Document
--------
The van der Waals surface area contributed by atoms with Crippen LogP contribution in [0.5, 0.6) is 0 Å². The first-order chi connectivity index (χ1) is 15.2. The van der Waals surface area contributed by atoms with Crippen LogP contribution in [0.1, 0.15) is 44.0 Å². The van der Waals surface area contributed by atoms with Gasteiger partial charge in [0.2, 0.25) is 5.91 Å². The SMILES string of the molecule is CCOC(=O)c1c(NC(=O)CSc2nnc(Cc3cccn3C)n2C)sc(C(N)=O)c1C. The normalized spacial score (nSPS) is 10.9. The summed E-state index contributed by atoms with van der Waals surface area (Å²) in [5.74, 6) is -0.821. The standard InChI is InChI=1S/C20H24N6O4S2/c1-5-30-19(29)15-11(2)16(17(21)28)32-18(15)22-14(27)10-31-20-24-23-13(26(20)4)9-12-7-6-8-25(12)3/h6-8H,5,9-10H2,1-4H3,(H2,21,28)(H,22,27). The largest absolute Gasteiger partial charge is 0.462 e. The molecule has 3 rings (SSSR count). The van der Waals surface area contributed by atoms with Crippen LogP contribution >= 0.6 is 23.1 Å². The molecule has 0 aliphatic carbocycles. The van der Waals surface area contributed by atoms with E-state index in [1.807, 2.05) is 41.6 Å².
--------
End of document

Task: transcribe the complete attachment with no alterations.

The van der Waals surface area contributed by atoms with Crippen LogP contribution in [0.5, 0.6) is 0 Å². The first-order chi connectivity index (χ1) is 15.2. The van der Waals surface area contributed by atoms with Crippen LogP contribution in [0.1, 0.15) is 44.0 Å². The van der Waals surface area contributed by atoms with Gasteiger partial charge in [0.2, 0.25) is 5.91 Å². The SMILES string of the molecule is CCOC(=O)c1c(NC(=O)CSc2nnc(Cc3cccn3C)n2C)sc(C(N)=O)c1C. The normalized spacial score (nSPS) is 10.9. The summed E-state index contributed by atoms with van der Waals surface area (Å²) in [5.74, 6) is -0.821. The standard InChI is InChI=1S/C20H24N6O4S2/c1-5-30-19(29)15-11(2)16(17(21)28)32-18(15)22-14(27)10-31-20-24-23-13(26(20)4)9-12-7-6-8-25(12)3/h6-8H,5,9-10H2,1-4H3,(H2,21,28)(H,22,27). The largest absolute Gasteiger partial charge is 0.462 e. The molecule has 3 rings (SSSR count). The van der Waals surface area contributed by atoms with Crippen LogP contribution >= 0.6 is 23.1 Å². The molecule has 0 aliphatic carbocycles. The van der Waals surface area contributed by atoms with E-state index in [1.807, 2.05) is 41.6 Å².